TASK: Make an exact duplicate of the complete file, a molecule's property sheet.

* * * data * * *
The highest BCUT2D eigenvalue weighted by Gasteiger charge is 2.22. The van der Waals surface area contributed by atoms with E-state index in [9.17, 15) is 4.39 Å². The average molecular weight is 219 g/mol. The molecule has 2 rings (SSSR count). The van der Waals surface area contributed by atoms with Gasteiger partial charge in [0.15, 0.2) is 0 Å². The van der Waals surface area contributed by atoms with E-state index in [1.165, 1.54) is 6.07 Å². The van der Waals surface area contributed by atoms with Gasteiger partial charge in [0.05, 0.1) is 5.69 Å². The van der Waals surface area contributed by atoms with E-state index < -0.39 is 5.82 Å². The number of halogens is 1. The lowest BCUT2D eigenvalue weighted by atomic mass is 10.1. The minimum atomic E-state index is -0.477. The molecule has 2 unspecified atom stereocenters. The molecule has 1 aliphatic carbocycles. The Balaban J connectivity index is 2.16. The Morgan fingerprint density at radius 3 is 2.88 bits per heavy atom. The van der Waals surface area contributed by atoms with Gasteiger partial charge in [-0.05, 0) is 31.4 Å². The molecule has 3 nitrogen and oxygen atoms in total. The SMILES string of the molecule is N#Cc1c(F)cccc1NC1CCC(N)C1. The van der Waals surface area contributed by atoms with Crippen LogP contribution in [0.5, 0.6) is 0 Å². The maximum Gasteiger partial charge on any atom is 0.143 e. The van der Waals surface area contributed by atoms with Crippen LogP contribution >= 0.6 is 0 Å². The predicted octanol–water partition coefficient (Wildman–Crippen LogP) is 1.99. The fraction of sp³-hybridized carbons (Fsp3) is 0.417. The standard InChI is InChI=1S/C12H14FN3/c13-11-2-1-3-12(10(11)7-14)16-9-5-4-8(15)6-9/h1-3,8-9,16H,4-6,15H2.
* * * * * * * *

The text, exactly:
The highest BCUT2D eigenvalue weighted by Gasteiger charge is 2.22. The van der Waals surface area contributed by atoms with E-state index in [9.17, 15) is 4.39 Å². The average molecular weight is 219 g/mol. The molecule has 2 rings (SSSR count). The van der Waals surface area contributed by atoms with Gasteiger partial charge in [0.15, 0.2) is 0 Å². The van der Waals surface area contributed by atoms with E-state index in [1.165, 1.54) is 6.07 Å². The van der Waals surface area contributed by atoms with Gasteiger partial charge in [0.05, 0.1) is 5.69 Å². The van der Waals surface area contributed by atoms with E-state index < -0.39 is 5.82 Å². The number of halogens is 1. The lowest BCUT2D eigenvalue weighted by atomic mass is 10.1. The minimum atomic E-state index is -0.477. The molecule has 2 unspecified atom stereocenters. The molecule has 1 aliphatic carbocycles. The Balaban J connectivity index is 2.16. The Morgan fingerprint density at radius 3 is 2.88 bits per heavy atom. The van der Waals surface area contributed by atoms with Gasteiger partial charge in [-0.05, 0) is 31.4 Å². The molecule has 3 nitrogen and oxygen atoms in total. The SMILES string of the molecule is N#Cc1c(F)cccc1NC1CCC(N)C1. The van der Waals surface area contributed by atoms with Crippen LogP contribution in [0.5, 0.6) is 0 Å². The maximum Gasteiger partial charge on any atom is 0.143 e. The van der Waals surface area contributed by atoms with Crippen LogP contribution >= 0.6 is 0 Å². The predicted octanol–water partition coefficient (Wildman–Crippen LogP) is 1.99. The fraction of sp³-hybridized carbons (Fsp3) is 0.417. The standard InChI is InChI=1S/C12H14FN3/c13-11-2-1-3-12(10(11)7-14)16-9-5-4-8(15)6-9/h1-3,8-9,16H,4-6,15H2.